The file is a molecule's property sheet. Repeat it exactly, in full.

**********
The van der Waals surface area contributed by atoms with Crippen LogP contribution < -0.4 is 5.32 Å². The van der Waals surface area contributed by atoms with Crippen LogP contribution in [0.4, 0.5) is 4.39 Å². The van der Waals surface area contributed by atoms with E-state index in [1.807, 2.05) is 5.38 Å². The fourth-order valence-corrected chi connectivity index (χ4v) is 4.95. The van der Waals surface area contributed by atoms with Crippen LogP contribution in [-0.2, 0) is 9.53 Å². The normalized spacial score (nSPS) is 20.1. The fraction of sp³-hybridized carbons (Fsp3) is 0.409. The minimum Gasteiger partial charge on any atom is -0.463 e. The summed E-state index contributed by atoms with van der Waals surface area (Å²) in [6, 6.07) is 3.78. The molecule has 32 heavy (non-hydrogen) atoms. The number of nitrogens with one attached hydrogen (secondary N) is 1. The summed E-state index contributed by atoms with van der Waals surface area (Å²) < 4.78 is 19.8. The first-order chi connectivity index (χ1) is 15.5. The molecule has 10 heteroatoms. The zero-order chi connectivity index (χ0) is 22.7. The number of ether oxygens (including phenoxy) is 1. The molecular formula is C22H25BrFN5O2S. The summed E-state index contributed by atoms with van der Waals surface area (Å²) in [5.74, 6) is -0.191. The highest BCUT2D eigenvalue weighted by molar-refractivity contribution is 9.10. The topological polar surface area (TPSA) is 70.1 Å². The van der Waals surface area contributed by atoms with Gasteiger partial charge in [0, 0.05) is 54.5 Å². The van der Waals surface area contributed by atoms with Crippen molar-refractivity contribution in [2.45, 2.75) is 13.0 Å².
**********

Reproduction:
The van der Waals surface area contributed by atoms with Crippen LogP contribution < -0.4 is 5.32 Å². The van der Waals surface area contributed by atoms with Crippen LogP contribution in [0.4, 0.5) is 4.39 Å². The van der Waals surface area contributed by atoms with E-state index in [1.807, 2.05) is 5.38 Å². The fourth-order valence-corrected chi connectivity index (χ4v) is 4.95. The van der Waals surface area contributed by atoms with Crippen LogP contribution in [-0.2, 0) is 9.53 Å². The normalized spacial score (nSPS) is 20.1. The fraction of sp³-hybridized carbons (Fsp3) is 0.409. The minimum Gasteiger partial charge on any atom is -0.463 e. The summed E-state index contributed by atoms with van der Waals surface area (Å²) in [6, 6.07) is 3.78. The molecule has 32 heavy (non-hydrogen) atoms. The number of nitrogens with one attached hydrogen (secondary N) is 1. The summed E-state index contributed by atoms with van der Waals surface area (Å²) < 4.78 is 19.8. The first-order chi connectivity index (χ1) is 15.5. The molecule has 10 heteroatoms. The zero-order chi connectivity index (χ0) is 22.7. The number of ether oxygens (including phenoxy) is 1. The molecular formula is C22H25BrFN5O2S. The summed E-state index contributed by atoms with van der Waals surface area (Å²) in [5.74, 6) is -0.191. The highest BCUT2D eigenvalue weighted by molar-refractivity contribution is 9.10. The topological polar surface area (TPSA) is 70.1 Å². The van der Waals surface area contributed by atoms with Gasteiger partial charge in [0, 0.05) is 54.5 Å². The van der Waals surface area contributed by atoms with Crippen molar-refractivity contribution in [2.45, 2.75) is 13.0 Å².